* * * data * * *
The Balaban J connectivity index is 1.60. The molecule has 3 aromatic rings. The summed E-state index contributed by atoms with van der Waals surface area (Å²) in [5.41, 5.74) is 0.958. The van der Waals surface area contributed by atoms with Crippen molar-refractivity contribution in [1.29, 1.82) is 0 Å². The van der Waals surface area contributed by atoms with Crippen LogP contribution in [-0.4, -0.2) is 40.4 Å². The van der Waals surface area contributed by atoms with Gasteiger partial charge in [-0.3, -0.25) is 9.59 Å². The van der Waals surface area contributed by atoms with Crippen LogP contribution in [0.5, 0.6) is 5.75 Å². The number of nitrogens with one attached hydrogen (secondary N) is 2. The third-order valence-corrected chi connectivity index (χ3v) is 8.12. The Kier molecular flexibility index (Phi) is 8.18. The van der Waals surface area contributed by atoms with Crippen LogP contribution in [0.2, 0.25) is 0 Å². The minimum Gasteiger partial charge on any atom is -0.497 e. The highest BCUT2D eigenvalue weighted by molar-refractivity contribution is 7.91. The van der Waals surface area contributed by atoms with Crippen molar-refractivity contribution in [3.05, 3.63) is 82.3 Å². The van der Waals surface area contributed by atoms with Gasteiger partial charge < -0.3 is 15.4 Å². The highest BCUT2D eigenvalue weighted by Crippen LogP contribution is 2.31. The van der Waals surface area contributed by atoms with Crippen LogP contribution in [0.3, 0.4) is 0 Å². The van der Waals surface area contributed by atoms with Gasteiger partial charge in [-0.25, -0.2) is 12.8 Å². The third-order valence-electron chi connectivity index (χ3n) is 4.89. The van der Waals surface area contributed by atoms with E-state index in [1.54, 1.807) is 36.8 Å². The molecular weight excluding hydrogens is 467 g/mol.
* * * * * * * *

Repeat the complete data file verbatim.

The Balaban J connectivity index is 1.60. The molecule has 3 aromatic rings. The summed E-state index contributed by atoms with van der Waals surface area (Å²) in [5.41, 5.74) is 0.958. The van der Waals surface area contributed by atoms with Crippen molar-refractivity contribution in [1.29, 1.82) is 0 Å². The van der Waals surface area contributed by atoms with Crippen LogP contribution in [-0.4, -0.2) is 40.4 Å². The van der Waals surface area contributed by atoms with Gasteiger partial charge in [-0.3, -0.25) is 9.59 Å². The van der Waals surface area contributed by atoms with Crippen LogP contribution in [0.5, 0.6) is 5.75 Å². The number of nitrogens with one attached hydrogen (secondary N) is 2. The third-order valence-corrected chi connectivity index (χ3v) is 8.12. The Kier molecular flexibility index (Phi) is 8.18. The van der Waals surface area contributed by atoms with Crippen LogP contribution in [0.2, 0.25) is 0 Å². The minimum Gasteiger partial charge on any atom is -0.497 e. The highest BCUT2D eigenvalue weighted by molar-refractivity contribution is 7.91. The van der Waals surface area contributed by atoms with Crippen molar-refractivity contribution in [3.05, 3.63) is 82.3 Å². The van der Waals surface area contributed by atoms with Gasteiger partial charge < -0.3 is 15.4 Å². The highest BCUT2D eigenvalue weighted by Crippen LogP contribution is 2.31. The van der Waals surface area contributed by atoms with Crippen LogP contribution in [0.3, 0.4) is 0 Å². The van der Waals surface area contributed by atoms with Gasteiger partial charge in [-0.25, -0.2) is 12.8 Å². The third-order valence-electron chi connectivity index (χ3n) is 4.89. The van der Waals surface area contributed by atoms with E-state index in [1.54, 1.807) is 36.8 Å². The molecular weight excluding hydrogens is 467 g/mol.